Wednesday, July 27, 2005
THE FIGHT IN THE SALOON
IN half an hour Robbins canvassed Del Rio, but with little success. The population of the town was slightly over three thousand, and he already had been to most of the shops and establishments that catered to the inner man. So, at last, becoming thirsty, he rode up to a saloon across from the post office and dismounted. Tying his horse to the hitch rack, he went inside.
There were several men standing at the bar, range men, all of them, judging by their attire. Along one wall there were a number of tables, a roulette wheel, and a faro layout, though the latter was deserted save for the gambler who operated it. At a table in the corner farthest from the door sat three men, their heads together in close conversation. As Robbins strode casually up to the bar, these men ceased talking and glanced narrowly at him. When the puncher looked at them, however, they quickly lowered their eyes and continued talking among themselves.
There was something in the incident, in the way they stared at him when they thought he was not observing them, that struck a warning chord in Robbins' brain. As he sipped his beer the paunchy, red-faced bartender set before him, he kept his senses alert for any sign that would warn him of impending danger.
Out of the corner of his eye he scrutinized the three men, searching his mind for some tangible clue to the reason for the feeling that had come over him.. Each of them, cowboys to all outward appearances, wore a gun low-slung on his right leg, holster tied down. The one who was doing most of the talking was of medium height, but with broad shoulders and a bull-like neck. His companions were both taller and slenderer, and one had on a blue shirt topped by a gaudy neckerchief.
Not for an instant did Robbins take his gaze wholly from the three. Therefore, when they rose leisurely and, hitching up their gun belts, walked slowly toward him, his muscles tensed in preparation for what he divined was approaching trouble.
Blue Shirt passed him as if to leave the saloon, but Robbins was vaguely conscious that the man had no intention of actually going. He put his glass down upon the bar so that his hands would be entirely free, and waited.
Almost immediately came the shock of some one stumbling over his feet and the dull thud of a body striking the floor. He turned as the broad-shouldered leader of the three scrambled angrily to his feet and confronted him. Irate wrath, whether assumed or real, shone in the man's eyes.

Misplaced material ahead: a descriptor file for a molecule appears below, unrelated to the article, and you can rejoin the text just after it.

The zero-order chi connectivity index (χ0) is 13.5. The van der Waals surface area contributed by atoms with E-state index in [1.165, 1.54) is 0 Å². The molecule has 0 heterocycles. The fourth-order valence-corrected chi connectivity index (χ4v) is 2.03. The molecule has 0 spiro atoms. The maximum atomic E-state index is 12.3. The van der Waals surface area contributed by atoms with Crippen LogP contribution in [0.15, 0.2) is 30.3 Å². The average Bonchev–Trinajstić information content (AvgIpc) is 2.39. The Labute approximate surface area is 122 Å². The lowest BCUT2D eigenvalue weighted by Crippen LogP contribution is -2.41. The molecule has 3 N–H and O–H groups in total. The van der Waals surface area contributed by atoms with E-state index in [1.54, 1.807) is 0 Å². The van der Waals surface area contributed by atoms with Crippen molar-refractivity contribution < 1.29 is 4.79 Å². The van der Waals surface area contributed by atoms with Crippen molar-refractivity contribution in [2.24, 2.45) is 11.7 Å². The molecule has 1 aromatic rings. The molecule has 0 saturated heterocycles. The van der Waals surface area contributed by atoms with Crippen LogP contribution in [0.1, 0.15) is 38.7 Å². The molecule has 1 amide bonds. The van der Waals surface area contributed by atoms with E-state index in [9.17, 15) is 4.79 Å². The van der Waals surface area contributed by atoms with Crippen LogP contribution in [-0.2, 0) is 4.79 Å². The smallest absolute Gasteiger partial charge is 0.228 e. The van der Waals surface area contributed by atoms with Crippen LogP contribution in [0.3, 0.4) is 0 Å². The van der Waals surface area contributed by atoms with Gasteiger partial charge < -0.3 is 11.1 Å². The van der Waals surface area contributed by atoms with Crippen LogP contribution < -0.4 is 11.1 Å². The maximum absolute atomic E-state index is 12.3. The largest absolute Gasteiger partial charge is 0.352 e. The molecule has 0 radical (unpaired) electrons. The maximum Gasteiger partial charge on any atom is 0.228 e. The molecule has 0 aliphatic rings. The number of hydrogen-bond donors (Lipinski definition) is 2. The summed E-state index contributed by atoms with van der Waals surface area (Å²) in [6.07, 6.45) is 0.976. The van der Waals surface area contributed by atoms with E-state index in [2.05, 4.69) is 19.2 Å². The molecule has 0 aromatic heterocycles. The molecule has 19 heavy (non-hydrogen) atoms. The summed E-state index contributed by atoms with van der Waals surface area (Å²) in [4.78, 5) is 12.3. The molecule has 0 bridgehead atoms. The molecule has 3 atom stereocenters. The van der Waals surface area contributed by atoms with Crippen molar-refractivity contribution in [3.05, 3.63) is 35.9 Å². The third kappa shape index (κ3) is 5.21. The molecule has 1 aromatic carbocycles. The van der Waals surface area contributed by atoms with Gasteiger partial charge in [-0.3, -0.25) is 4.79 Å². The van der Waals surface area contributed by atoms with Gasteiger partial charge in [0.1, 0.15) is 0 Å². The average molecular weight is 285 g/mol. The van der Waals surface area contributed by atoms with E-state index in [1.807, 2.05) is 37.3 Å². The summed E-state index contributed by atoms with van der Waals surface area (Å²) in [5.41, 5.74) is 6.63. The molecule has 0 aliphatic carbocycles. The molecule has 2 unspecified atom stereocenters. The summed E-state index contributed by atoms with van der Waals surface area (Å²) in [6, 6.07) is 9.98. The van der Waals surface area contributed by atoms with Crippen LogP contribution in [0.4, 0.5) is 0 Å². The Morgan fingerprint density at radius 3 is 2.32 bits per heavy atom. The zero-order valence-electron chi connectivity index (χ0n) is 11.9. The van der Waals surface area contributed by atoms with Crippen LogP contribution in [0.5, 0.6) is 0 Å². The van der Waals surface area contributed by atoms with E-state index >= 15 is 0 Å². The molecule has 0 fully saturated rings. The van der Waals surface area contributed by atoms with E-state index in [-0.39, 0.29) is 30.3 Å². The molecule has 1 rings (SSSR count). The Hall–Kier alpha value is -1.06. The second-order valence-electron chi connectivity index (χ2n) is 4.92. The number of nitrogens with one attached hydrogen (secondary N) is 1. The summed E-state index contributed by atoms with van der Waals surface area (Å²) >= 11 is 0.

“What the hell do yuh mean, trippin' me like that?” he blurted. “Reckon you don't know who I am, do yuh?”
Robbins looked him over from head to foot, noticing that his right hand hovered only a few inches above the black butt of the revolver on his thigh. The man behind him, coarse-featured and leering, had fallen into the semicrouch that denotes the gunman all over the West. Blue Shirt was standing several feet beyond him, toward the door. The men who had been drinking at the bar had whirled around and were watching with the morbid curiosity of a crowd viewing an accident.
“Can't say as I do know who yuh are,” the cowboy drawled, moving away from the bar in order that his movements would not be hampered. “I dunno as I give a hoot, either, but I ain't got much in particular to do right this minute, so if you feel in an entertaining' mood, why I'm willied' to listen.”
The man's eyes narrowed. His lip curled.
“Say, don't get gay with me!” he snarled. “I'm ‘Catamount' Perkins, I am, and I don't let no damn jasper trip me. I'm a wild wolf, and I'm out for blood! Look out, fellah, I'm coming' a-smoking'!”
From the beginning Robbins had seen that the episode had been prearranged, with the object of getting him into a quarrel and killing him. Why this should be, he had no way of knowing or time to think about. He was too much concerned for the moment, and succeeding moments, in a determined endeavor to disrupt the plans of the three men who so obviously were intent on his death.
The danger did not in the least appall him. If the self-styled Catamount Perkins expected him to tremble and plead for mercy, he was speedily to be undeceived. He took a step to the right so that he was between Perkins and Blue Shirt, and laughed harshly.
“Why don't yuh come on, then?” he demanded. “We'll see who's the one to get smoked. You look more like a ham to me than anything else.”
Snarling wrathfully, Perkins went for his gun, at the same time crying loudly: “Get him, Jack!”
Just as the bully's gun blazed, Robbins threw himself on the floor, drawing his own revolver as he did so. Simultaneously with the crashing report of Perkins' gun came a wail of pain from Blue Shirt. The cowboy laughed delightedly, realizing instantly that his ruse had been successful, and that the attempt to trap him between two fires had resulted in either the death or the wounding of the man who was Perkins' lieutenant.
His own gun was out now, and red flame stabbed from its muzzle at Perkins, who had recovered sufficiently from the shock of seeing Blue Shirt fail to remember his mission. But the split second that his brain had been inactive put him at a disadvantage that. he could not overcome. Robbins fired, and fired again, and the blast of flame and lead swept the gunman off his feet, tumbling him against the third man and spoiling the latter's aim. The fall of Perkins' heavy body jarred the glasses on the bar, but before it had ceased rolling Robbins leaped to his feet and flung himself sidewise.
So swift was this movement that the third gunman, steadying himself and firing again, missed him completely. Before he could shoot again, Robbins pulled the trigger. The cowboy's bullet caught him squarely in the center of the forehead. His eyes glazed; his knees sagged, and letting the gun fall from limp fingers, he pitched forward on his face.